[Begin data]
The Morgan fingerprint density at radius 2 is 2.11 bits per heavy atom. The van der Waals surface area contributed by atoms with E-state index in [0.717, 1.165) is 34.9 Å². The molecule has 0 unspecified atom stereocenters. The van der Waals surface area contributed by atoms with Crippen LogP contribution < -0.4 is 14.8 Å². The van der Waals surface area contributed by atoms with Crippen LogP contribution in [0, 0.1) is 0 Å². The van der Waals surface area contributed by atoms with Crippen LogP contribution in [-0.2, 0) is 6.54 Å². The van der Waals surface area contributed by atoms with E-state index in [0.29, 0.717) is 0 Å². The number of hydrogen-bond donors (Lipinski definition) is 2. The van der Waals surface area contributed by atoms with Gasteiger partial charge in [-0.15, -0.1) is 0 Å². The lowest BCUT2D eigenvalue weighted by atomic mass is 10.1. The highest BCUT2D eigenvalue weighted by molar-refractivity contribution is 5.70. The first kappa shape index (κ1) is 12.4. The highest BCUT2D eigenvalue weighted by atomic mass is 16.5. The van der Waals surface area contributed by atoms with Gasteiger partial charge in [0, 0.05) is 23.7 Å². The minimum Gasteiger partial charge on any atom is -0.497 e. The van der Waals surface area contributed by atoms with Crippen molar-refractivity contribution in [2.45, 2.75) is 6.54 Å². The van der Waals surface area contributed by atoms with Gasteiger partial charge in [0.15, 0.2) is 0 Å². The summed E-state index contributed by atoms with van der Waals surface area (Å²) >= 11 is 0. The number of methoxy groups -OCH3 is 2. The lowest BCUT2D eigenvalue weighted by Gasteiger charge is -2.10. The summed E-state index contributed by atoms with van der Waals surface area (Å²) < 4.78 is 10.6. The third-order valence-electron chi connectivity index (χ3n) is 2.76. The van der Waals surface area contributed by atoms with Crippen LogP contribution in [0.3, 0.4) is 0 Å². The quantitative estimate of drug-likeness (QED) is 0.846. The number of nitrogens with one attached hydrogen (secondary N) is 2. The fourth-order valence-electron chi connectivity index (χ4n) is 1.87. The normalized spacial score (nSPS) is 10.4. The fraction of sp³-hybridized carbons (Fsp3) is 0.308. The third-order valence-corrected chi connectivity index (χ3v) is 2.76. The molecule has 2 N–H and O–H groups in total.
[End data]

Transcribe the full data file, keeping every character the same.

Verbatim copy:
The Morgan fingerprint density at radius 2 is 2.11 bits per heavy atom. The van der Waals surface area contributed by atoms with E-state index in [0.717, 1.165) is 34.9 Å². The molecule has 0 unspecified atom stereocenters. The van der Waals surface area contributed by atoms with Crippen LogP contribution < -0.4 is 14.8 Å². The van der Waals surface area contributed by atoms with Crippen LogP contribution in [0, 0.1) is 0 Å². The van der Waals surface area contributed by atoms with Crippen LogP contribution in [-0.2, 0) is 6.54 Å². The van der Waals surface area contributed by atoms with E-state index in [0.29, 0.717) is 0 Å². The number of hydrogen-bond donors (Lipinski definition) is 2. The van der Waals surface area contributed by atoms with Gasteiger partial charge in [-0.15, -0.1) is 0 Å². The lowest BCUT2D eigenvalue weighted by atomic mass is 10.1. The highest BCUT2D eigenvalue weighted by molar-refractivity contribution is 5.70. The first kappa shape index (κ1) is 12.4. The highest BCUT2D eigenvalue weighted by atomic mass is 16.5. The van der Waals surface area contributed by atoms with Gasteiger partial charge in [0, 0.05) is 23.7 Å². The minimum Gasteiger partial charge on any atom is -0.497 e. The van der Waals surface area contributed by atoms with Crippen molar-refractivity contribution in [2.45, 2.75) is 6.54 Å². The van der Waals surface area contributed by atoms with Gasteiger partial charge in [0.15, 0.2) is 0 Å². The summed E-state index contributed by atoms with van der Waals surface area (Å²) >= 11 is 0. The number of methoxy groups -OCH3 is 2. The lowest BCUT2D eigenvalue weighted by Gasteiger charge is -2.10. The summed E-state index contributed by atoms with van der Waals surface area (Å²) < 4.78 is 10.6. The third-order valence-electron chi connectivity index (χ3n) is 2.76. The van der Waals surface area contributed by atoms with Crippen LogP contribution in [0.3, 0.4) is 0 Å². The quantitative estimate of drug-likeness (QED) is 0.846. The number of nitrogens with one attached hydrogen (secondary N) is 2. The fourth-order valence-electron chi connectivity index (χ4n) is 1.87. The normalized spacial score (nSPS) is 10.4. The fraction of sp³-hybridized carbons (Fsp3) is 0.308. The third-order valence-corrected chi connectivity index (χ3v) is 2.76. The molecule has 2 N–H and O–H groups in total.